There are trips to the azure waters of Phu Quoc Island or the Long Tan and Nui Dat battlefield (a must-see trip for Australians interested in the Vietnam War) as well as half-day tours to the Cu Chi underground tunnels and further afield to Cambodia’s Angkor Wat temple, where Lara Croft: Tomb Raider was filmed.
I settle on a full day trip to the mighty Mekong Delta, a tourist favourite, to sample the simple life on and along the river.
I get picked up bright and early by my tour guide and driver along with a young American couple and an older Singaporean couple for a taste of life along Vietnam’s ‘rice basket,’ a landscape of rich green fields and brown canals which has fed and sustained its inhabitants for centuries.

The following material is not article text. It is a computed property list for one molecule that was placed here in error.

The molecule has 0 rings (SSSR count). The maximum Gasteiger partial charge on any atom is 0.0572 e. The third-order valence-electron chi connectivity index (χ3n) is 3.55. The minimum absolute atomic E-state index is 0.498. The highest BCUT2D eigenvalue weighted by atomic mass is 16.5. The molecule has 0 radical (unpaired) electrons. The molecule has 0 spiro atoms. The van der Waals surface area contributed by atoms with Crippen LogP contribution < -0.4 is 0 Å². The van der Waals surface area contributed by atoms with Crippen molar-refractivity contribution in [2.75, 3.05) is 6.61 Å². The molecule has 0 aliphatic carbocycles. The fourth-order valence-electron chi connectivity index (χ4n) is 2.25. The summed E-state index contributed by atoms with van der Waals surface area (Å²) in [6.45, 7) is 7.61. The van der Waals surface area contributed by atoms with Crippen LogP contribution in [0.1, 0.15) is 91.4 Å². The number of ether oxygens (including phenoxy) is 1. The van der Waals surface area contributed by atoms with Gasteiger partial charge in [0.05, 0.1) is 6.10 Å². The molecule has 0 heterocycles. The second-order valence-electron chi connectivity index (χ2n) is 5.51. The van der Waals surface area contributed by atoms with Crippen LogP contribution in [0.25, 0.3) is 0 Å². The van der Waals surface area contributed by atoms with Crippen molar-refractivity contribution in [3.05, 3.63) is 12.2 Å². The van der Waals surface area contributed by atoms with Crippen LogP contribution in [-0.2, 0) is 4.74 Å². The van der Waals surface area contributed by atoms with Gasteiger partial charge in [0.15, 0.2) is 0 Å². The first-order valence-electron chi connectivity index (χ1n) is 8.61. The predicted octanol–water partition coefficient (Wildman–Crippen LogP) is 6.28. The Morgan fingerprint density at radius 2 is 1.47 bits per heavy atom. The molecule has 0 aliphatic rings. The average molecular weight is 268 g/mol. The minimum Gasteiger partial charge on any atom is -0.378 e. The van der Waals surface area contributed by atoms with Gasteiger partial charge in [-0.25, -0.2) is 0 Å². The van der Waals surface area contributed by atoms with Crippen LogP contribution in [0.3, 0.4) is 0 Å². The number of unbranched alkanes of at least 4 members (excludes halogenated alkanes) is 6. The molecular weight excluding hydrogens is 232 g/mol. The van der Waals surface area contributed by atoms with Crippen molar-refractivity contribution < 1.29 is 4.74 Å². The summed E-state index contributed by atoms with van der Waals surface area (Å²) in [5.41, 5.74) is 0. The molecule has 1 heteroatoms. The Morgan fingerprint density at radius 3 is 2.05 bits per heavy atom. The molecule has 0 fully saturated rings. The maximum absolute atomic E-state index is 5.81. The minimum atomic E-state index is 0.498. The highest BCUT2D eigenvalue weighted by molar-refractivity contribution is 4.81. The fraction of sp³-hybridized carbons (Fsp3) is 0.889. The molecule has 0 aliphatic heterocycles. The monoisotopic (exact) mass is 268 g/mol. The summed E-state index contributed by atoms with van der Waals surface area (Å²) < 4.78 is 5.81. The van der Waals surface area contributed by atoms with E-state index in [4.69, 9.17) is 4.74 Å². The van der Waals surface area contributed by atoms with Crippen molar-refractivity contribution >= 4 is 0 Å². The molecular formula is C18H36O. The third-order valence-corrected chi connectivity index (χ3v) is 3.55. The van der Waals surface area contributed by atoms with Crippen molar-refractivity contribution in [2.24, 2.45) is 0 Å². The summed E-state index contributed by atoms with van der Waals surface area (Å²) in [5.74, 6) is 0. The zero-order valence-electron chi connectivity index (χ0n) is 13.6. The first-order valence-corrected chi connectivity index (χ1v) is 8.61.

After a leisurely longtail boat ride across the brown waters of the Mekong, our tour guide ushered us into an open air room where we sampled locally made coconut candy and what I had been really looking forward to tasting when I came to Vietnam – snake wine.
The Vietnamese put snakes in jars of alcohol and leave them to pickle for several months, which not only kills the poison of the Cobra snake contained within but also the nasty sting of the scorpion which shares the cosy confines of the same jar. The resulting liquid, with the pungent juices of the dead reptiles, is considered healthy.